Atlas

The magazine of material culture


Adieu to the Ice Yacht?

 

Images by Jonah Rosenberg | Text by Laura Palmer

As the calendar year marches towards winter but the weather forecast stalls eerily in the summer, a disorientation sets in. There is no doubt some gratitude for the mild days but also a sense of wistfulness for what we are missing and what will be lost to future generations in the absence of a proper winter. Most vulnerable are those past times that are already fashions of the past. Ice yachting is one such endangered sport, making its current iterations all the more enchanting.

It's hard to believe now, but just over a hundred years ago, sailing a boat-like vessel over ice was the fastest way to travel over sea, land, or air. Under the right conditions, a wooden ice yacht could reach unprecedented speeds of over one-hundred miles-an-hour.

Ice Yachting, Atlas, Hudson Valley Ice Yachting Club

While the term yachting may connote blue-blood, elite leisure, ice yachting originated as a more egalitarian way to enjoy the short days of winter on the lakes of Eastern Europe. By the late 18th-Century, it was hugely popular in North America, specifically the Hudson Valley with Poughkeepsie, NY serving as its unofficial headquarters.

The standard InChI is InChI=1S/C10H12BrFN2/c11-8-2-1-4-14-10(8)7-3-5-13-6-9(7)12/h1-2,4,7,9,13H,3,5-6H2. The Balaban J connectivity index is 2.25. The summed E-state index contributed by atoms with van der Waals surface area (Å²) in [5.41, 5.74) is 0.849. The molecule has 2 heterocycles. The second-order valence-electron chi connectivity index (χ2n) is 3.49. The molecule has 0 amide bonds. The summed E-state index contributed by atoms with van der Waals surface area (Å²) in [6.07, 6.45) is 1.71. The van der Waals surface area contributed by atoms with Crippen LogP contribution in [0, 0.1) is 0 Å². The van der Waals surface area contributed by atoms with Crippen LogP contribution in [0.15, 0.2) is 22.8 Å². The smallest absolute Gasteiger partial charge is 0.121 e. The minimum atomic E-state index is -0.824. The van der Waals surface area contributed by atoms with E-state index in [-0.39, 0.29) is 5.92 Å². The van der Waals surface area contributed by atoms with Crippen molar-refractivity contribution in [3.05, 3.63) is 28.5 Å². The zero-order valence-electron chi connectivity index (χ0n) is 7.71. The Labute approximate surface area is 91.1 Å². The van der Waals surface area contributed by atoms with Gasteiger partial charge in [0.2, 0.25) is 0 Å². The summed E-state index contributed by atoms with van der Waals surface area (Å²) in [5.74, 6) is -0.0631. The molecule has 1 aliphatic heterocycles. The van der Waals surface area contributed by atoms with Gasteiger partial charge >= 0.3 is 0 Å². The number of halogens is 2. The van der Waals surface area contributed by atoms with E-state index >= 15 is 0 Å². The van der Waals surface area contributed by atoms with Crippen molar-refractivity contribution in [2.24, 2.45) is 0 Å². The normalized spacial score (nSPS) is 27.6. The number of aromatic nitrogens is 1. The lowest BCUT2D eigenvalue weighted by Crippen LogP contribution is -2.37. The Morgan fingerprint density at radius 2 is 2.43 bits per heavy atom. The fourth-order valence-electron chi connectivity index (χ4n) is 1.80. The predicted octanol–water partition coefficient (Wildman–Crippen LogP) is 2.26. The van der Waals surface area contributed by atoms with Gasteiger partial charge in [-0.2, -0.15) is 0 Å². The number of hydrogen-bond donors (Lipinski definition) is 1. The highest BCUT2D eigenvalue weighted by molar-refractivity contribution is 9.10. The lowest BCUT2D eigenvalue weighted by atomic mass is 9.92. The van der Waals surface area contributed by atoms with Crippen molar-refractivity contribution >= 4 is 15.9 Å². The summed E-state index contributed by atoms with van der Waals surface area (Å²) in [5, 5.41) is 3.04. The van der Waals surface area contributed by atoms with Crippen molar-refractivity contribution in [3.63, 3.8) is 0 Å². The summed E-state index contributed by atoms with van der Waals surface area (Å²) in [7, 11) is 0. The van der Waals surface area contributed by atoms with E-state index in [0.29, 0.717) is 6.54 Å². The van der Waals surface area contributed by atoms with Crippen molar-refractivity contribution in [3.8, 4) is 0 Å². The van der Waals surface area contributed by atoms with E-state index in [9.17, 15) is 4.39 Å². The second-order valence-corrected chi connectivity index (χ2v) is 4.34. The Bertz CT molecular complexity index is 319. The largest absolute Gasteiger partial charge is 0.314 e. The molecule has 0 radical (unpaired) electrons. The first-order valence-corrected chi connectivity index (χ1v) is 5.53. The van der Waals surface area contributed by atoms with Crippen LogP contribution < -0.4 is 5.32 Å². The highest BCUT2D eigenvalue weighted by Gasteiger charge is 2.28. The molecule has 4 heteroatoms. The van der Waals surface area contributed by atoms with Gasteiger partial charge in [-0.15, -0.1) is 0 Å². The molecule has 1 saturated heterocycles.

Traditionally akin to wooden sailboats with cast-iron of wood rails, contemporary ice yachts are more likely to be made of fiberglass with steel blades (wood frames are still common and cherished). Though they were originally larger, modern vessels resemble a kite-shaped frame to support one or two passengers, one mainsail, and jib. The resulting vessel is impeccably elegant, yet requires specific conditions in which to set sail: at least four inches of ice, bitter-cold, and the all important wind.

Ice Yachting, Atlas Magazine, Hudson Valley Ice Yachting Club

This holy trifecta of conditions is increasingly rare. In the last decade, dedicated ice-yachters have experienced consecutive winters that have not offered the ability to take to the ice. Still, the singular thrill of navigating the bitter winds at nearly a hundred miles-an-hour just over a foot off the ice keeps the sport's congregation evangelical in their devotion.

Founded in 1869 by an uncle of Franklin D. Roosevelt, the Hudson Valley Ice Yachting Club (HBIYC) is one of America's longest running and most prestigious ice yachting organizations. Although their opportunities may be increasingly infrequent, it’s not hard to see why it's a major affair when they do. Ice yachting marries the exacting precision of old world craftsmanship with the thrill of death-defying speed, a rare juxtaposition. It's also a supreme exercise in delayed-gratification; even after waiting all year for just the right conditions, transporting and assembling these delicate ice gliders can take hours upon hours. All the more reason that it's something of an antidote to our immediate-gratification mindset.

Photographer Jonah Rosenberg was fortunate enough to catch up with the Hudson Valley Ice Yachting Club in 2013 and he was generous enough to let us share them here. We'll be keeping a much keener eye on the ice this winter.

Ice Yachting, Atlas Magazine, Hudson Valley Ice Yachting Club

Ice Yachting, Atlas Magazine, Hudson Valley Ice Yachting Club

Ice Yachting, Atlas Magazine, Hudson Valley Ice Yachting Club